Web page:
I think Marty's idea is a clever way to reduce the static loads on the plates, which are the causes of distortion.  I don't think that the static loads contribute much to the sound.  However, the added rod structure necessary to take the string load is very concerning.  With a normal tailpiece, it is possible to get most of the tailpiece resonances outside of the playing range, where they don't cause problems.  I don't think you could do the same for the long rod structure, although I have not built one or carefully tested one of Marty's.

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On ‎4‎/‎30‎/‎2021 at 11:39 AM, Bruce Tai said:

It implies that we may one day figure out the secrets of Cremonese and turn them into a repeatable formula

Then I would suggest rather than atomizing wood structures it would be time to elaborate on a scientific background concepts for designing the sound in a workshop using methods of the past as a basis. Science has a bit the frenzy to use last available technology to find something new, literally storming to the next 'media-spectacular' result. In the meantime testing what has been found so far gets largely neglected. We may ask ourselves too, why we need to use I-don't-know-what-sort-of sophisticated technology to find out what makers in Cremona did with no scientific knowledge just with their hands and mind. It reminds me ALWAYS of the search for the recipe of tyrenian purple. chemists were able to establish the molecular formula but failed to find the recipe how to do make it. Apparently even the last available lab technology failed to reproduce the molecule. Only after going into old procedures one scientist finally found the recipe by understanding the concept behind it.

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With all respect for your work and publications I think it is a bit like fighting the windmills when trying to find the universal Cremonese formula for violin sound. This would IMO basically require a good number of literally untouched instruments as if they were fresh from the shop.  What we do in the end is trying to find results on a number of equations with too many unknown factors coming from afterward alterations. If you take for example Vengerovs quote, it is pretty clear that it took two skilled violin makers to adjust his instrument the way it would work perfectly for his specific artistic needs. On this background can we really see the 'sound secret' as coming entirely from the maker 300 years ago?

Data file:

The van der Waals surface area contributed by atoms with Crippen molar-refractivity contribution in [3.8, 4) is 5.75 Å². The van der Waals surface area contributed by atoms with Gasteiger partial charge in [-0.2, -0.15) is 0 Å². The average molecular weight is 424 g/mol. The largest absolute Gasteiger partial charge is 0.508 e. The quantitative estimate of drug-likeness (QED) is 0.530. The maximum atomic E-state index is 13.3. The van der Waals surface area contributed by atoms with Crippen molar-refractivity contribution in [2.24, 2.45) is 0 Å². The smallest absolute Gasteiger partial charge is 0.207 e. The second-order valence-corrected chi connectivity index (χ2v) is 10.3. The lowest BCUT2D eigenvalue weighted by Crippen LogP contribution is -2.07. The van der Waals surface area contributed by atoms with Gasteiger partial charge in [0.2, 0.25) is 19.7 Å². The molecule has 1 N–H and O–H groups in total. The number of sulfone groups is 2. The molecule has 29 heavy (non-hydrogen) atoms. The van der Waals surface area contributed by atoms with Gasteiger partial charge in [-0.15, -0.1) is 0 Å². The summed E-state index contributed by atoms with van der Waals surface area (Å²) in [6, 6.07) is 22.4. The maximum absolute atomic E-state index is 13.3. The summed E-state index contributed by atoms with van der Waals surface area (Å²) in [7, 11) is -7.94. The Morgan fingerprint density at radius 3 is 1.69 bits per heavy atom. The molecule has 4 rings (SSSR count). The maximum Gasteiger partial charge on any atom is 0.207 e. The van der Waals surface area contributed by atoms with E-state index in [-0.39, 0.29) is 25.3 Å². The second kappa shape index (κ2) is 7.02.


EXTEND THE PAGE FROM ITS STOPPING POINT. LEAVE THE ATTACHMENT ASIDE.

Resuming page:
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8 minutes ago, Don Noon said:

I don't think that the static loads contribute much to the sound. 

Here we are returning to a previous discussion. I really can't help to see stress or static load as one of the factors to bring out the entire sound spectrum on some instruments. I base this on the experience of one violin I made which didn't sound at all at the beginning (not the super light violin) and just keeping it under string tension for at least one year it started little by little to 'shine'.   I literally didn't change anything else except moving the soundpost around. If you find another explanation than static load which a kind of 'stretched in the structure'  I'll go for it. To me it is still a sort of mystery.

 

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8 hours ago, Carl Stross said:

None of those are "expected". They are REQUIRED.

And nobody has to explain those to you BECAUSE IT IS NOT WHAT IS BEING DISCUSSED HERE.

Uh oh, are allegory and metaphor outside of your comprehensional window?

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On ‎5‎/‎1‎/‎2021 at 5:24 PM, martin swan said:

Therefore, if we were to attribute some "specialness" to classical Cremonese instruments that was connected with hermicellulose degradation, it would have to be in combination with something else, for example the unique use of a preservative or unique properties in the wood at the time of making. I think this is where Don is headed and I like his unfussy experimental approach.